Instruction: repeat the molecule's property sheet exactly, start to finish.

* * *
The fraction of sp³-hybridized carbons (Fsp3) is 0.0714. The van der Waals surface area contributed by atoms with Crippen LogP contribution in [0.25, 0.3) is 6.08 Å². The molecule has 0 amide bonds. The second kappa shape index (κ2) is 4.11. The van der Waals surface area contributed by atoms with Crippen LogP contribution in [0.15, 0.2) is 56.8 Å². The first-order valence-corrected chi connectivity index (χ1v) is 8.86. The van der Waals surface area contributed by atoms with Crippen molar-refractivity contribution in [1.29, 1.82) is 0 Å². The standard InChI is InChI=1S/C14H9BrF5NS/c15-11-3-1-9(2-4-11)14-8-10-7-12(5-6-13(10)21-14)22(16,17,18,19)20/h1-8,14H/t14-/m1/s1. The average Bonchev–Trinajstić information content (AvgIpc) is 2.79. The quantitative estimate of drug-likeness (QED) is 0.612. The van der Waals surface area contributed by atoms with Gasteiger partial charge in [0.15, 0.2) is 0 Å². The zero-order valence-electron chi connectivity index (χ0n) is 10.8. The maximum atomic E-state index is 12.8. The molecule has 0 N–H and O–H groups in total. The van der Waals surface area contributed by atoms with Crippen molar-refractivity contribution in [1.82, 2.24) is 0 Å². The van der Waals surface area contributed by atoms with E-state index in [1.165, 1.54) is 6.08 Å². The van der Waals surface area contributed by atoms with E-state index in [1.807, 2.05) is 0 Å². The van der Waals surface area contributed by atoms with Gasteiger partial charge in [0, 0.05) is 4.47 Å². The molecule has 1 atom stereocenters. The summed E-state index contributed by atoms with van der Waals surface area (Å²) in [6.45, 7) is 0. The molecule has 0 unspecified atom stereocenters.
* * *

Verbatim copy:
The fraction of sp³-hybridized carbons (Fsp3) is 0.0714. The van der Waals surface area contributed by atoms with Crippen LogP contribution in [0.25, 0.3) is 6.08 Å². The molecule has 0 amide bonds. The second kappa shape index (κ2) is 4.11. The van der Waals surface area contributed by atoms with Crippen LogP contribution in [0.15, 0.2) is 56.8 Å². The first-order valence-corrected chi connectivity index (χ1v) is 8.86. The van der Waals surface area contributed by atoms with Crippen molar-refractivity contribution in [1.29, 1.82) is 0 Å². The standard InChI is InChI=1S/C14H9BrF5NS/c15-11-3-1-9(2-4-11)14-8-10-7-12(5-6-13(10)21-14)22(16,17,18,19)20/h1-8,14H/t14-/m1/s1. The average Bonchev–Trinajstić information content (AvgIpc) is 2.79. The quantitative estimate of drug-likeness (QED) is 0.612. The van der Waals surface area contributed by atoms with Gasteiger partial charge in [0.15, 0.2) is 0 Å². The zero-order valence-electron chi connectivity index (χ0n) is 10.8. The maximum atomic E-state index is 12.8. The molecule has 0 N–H and O–H groups in total. The van der Waals surface area contributed by atoms with Crippen molar-refractivity contribution in [1.82, 2.24) is 0 Å². The van der Waals surface area contributed by atoms with E-state index in [1.165, 1.54) is 6.08 Å². The van der Waals surface area contributed by atoms with E-state index in [1.807, 2.05) is 0 Å². The van der Waals surface area contributed by atoms with Gasteiger partial charge in [0, 0.05) is 4.47 Å². The molecule has 1 atom stereocenters. The summed E-state index contributed by atoms with van der Waals surface area (Å²) in [6.45, 7) is 0. The molecule has 0 unspecified atom stereocenters.